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By Joe Kucharski - May 6, 2014
Last night’s Met Gala, the annual fundraiser for the Metropolitan Museum of Art’s Costume Institute was every bit the star-studded event of the year it has come to be as of late. Centered on the opening of the Charles James exhibit, event hosts opted for the height of formality in setting the evening’s event as “white tie.” How celebrities on the red carpet interpreted this edict was disappointing, to say the least.
Met Gala 2014.
In our culture of fast celebrity, where making the biggest statement (translation shocking [translation inappropriate]) garners the most attention, it should come as no surprise that very few followed the dress code of the night. I do not have the time (nor the self-restraint) to delve into the women’s wear. There were some great moments- I’m looking at you Taylor Swift and Karolina Kurkova, but there were far too many bare-midriffs, side-boob, cocktail dresses, and pants for an elegant evening. Instead, let’s focus on the menswear of the evening.
Turn-of-the-century White-Tie, men's formalwear.
To clarify, “white tie” is not a theme, nor a suggestion. It is a long-standing set of sartorial rules rooted in the 19th Century. For men, it consists of a tailcoat, matching pants with a satin or braided side stripe, white piqué bow tie, white (or sometimes black) piqué waistcoat/vest, wing-collared shirt (often with stiff front), and simple black shoes.
Why, then, did so many men miss the mark? It seems the answer is one of ignorance or immaturity. In our world of distressed jeans and stretch jersey everything, the idea of formality is little understood, let alone valued. In the minds of celebrities and stylists, a tuxedo (aka as semi-formal/black tie) is “dressy.” Considering every stylist is glued to their smartphone, and a quick Google search of “white-tie rules” brings back 42,000,000 results, I’m taking stupidity off the table.
Matt Bomer- vest is too long, and he's wearing a tuxedo jacket.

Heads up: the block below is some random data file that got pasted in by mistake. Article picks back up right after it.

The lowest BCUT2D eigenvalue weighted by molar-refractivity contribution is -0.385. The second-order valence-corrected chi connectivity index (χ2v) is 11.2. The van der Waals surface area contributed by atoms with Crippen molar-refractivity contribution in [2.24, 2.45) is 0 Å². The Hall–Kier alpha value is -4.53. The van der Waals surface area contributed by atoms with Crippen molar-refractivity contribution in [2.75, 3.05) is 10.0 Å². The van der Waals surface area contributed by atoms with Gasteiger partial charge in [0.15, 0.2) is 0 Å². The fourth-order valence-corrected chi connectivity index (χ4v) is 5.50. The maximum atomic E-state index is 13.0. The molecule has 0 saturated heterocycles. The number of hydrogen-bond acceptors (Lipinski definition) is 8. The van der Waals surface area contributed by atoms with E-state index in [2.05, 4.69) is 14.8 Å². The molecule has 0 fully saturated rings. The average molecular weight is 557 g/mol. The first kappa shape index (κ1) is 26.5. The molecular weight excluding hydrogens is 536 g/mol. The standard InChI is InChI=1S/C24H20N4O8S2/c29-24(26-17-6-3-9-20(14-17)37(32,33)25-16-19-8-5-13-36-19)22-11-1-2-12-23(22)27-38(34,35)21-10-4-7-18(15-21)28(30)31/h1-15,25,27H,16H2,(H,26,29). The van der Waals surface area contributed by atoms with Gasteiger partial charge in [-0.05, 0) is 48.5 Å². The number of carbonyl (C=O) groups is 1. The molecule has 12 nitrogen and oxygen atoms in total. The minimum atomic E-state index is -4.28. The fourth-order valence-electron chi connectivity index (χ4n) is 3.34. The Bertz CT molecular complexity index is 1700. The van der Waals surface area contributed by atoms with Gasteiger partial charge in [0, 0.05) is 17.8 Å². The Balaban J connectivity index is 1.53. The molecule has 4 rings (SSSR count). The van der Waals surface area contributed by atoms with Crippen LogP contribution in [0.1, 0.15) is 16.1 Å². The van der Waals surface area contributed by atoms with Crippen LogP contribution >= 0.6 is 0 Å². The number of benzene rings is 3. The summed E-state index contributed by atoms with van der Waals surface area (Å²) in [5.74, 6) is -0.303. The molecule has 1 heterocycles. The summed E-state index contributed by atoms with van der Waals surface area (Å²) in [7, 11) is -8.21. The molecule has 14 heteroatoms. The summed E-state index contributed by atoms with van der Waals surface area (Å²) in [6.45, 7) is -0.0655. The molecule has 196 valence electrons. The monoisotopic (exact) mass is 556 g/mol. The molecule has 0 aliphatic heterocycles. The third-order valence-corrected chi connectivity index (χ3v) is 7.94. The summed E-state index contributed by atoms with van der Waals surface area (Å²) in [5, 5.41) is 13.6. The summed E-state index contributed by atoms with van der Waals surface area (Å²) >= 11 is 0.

David Beckham looks like a cater-waiter in this far too casual jacket, and his pooling pants are a mess.
Kanye looks like he's wearing a costume for a middle-school play. The vest is too long, the jacket is too short, the pants are too tight and pooling.
You'd think at $25,000 a ticket, they could afford to have their pants hemmed.
What this lack of formality seems to point to is a childish unwillingness to follow the rules. Like a toddler fighting a parent, tugging at their “fancy” clothes- there seems to be a blatant disregard for social conventions either because it requires stepping out of their comfort zone, or like angsty teens they want to make a statement.
Nice, but wrong:
Ryan Reynolds, Joshua Jackson, Hugh Dancy.
These men aren't in formalwear, but at least they've been to a tailor. If you're going to break the rules, at least have the decency to do it with panache.
The irony is, for those in the know, the men who followed code looked the most at ease, comfortable enough with themselves to use the structure and subtlety of formalwear to show their gentility, grace, and respect for the evening’s festivities.
Gold stars for white tie:
Bradley Cooper, Tom Ford with Benedict Cumberbatch, Eddie Redmayne.
These men followed the rules, and instead of being distracted by their clothes- we're noticing the dapper men in them.